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The Fed's latest bet: I'll have another

June 21, 2012

| MoneyRates.com Senior Financial Analyst, CFA

While "I'll Have Another" failed to win the Triple Crown, that didn't stop the Federal Reserve from "having another" this week -- as in another round of Operation Twist.

The Fed's Open Market Committee meeting opened to great expectations, but closed to little more than a shrug. The stock market essentially waffled up and down after the Fed's announcement, as the reality sank it that there is just too much about this economy that the Fed can't change.

More of the same

The Fed's announced that it will continue "Operation Twist," which is a program to bring long-term interest rates down by exchanging short-term Treasuries for long-term ones. This program was due to expire this month, but now the Fed has pledged to buy $267 million in long-term Treasuries over the remainder of the year.

In essence, the Fed continues to operate on the premise that lower interest rates will stimulate the economy -- even though three years of extremely low interest rates have failed to do so. This may not be blind faith on the part of the Fed so much as an acknowledgement that there is really little it can do to pull this economy out of the doldrums.

Changing its forecasts

The Fed also changed its forecasts for economic growth and unemployment, in each case reflecting a more pessimistic outlook for the remainder of this year and beyond. The Fed also lowered its inflation projection.

If it seems that the Fed is avoiding accountability for its forecasts by changing those forecasts as the results become known, remember that you can always compare Fed's original forecasts from the start of the year with the actual economic results by looking at the Fed Reality Check feature on MoneyRates.com.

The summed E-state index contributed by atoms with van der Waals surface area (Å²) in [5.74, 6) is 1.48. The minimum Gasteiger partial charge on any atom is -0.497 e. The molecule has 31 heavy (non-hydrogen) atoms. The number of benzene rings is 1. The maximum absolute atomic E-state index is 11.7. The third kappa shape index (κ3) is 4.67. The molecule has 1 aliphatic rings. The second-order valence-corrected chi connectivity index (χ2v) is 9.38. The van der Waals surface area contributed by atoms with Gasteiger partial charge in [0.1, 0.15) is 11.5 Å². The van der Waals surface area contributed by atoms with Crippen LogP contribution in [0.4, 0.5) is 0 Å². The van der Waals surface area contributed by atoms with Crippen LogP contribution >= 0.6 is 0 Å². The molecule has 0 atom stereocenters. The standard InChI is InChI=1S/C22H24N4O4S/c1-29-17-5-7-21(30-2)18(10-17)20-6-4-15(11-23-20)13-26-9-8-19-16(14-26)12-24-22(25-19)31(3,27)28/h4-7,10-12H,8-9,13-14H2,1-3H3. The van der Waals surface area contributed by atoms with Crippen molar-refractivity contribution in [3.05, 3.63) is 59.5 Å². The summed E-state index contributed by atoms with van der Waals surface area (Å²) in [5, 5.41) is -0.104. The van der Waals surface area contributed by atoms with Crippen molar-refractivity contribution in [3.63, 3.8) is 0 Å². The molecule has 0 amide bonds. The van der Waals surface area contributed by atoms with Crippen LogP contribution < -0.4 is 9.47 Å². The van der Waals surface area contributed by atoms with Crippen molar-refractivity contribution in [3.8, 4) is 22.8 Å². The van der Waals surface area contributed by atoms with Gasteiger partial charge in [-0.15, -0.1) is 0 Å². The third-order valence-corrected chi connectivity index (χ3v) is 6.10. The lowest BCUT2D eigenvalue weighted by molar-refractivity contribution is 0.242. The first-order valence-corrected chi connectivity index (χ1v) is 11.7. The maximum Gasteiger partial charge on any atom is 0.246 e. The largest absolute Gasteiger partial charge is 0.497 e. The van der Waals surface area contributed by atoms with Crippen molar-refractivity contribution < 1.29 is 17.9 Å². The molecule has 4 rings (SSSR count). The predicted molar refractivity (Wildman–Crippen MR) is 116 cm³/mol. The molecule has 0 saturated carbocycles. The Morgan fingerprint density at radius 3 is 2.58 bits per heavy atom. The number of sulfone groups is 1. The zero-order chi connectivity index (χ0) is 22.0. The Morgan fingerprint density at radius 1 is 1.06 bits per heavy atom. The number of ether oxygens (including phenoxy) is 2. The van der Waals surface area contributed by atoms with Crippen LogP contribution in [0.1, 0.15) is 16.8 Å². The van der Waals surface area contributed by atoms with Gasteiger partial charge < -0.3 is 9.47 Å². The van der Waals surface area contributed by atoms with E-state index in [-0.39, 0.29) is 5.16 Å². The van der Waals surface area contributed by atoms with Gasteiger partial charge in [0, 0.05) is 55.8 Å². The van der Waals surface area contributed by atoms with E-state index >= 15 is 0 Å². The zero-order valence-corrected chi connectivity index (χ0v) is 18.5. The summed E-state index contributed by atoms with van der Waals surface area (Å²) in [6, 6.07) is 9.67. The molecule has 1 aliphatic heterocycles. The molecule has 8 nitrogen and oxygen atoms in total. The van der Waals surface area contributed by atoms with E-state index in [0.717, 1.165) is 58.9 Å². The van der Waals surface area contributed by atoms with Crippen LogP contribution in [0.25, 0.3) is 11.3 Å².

What the Fed can't change

Though the Fed can change its forecasts, the limitation on its policy responses is that there is just too much about the economy that the Fed can't change. Here are three prominent examples:

  1. Consumers aren't clamoring to borrow. With a slow economy and under a mountain of debt already, consumers aren't really in a position to beat a path to the nearest loan officer. Under these conditions, lowering interest rates has little stimulative effect. It may actually have some negative impacts, such as draining interest income from the economy, and reducing the incentive for lenders to make loans.
  2. Global demand is slipping. With the crisis in Europe and slowdowns in large developing countries affecting U.S. trade, the problem is much bigger than the Fed's jurisdiction.
  3. Uncertainty is reining in businesses. On top of the aforementioned economic problems, congressional gridlock and a closely-contested presidential race are prompting businesses to wait and see rather than make bold moves to expand.

In a way, the Fed changing its forecasts in light of the latest economic figures is a useful reminder of one cold reality: The Fed is forced to follow the economy more than lead it.

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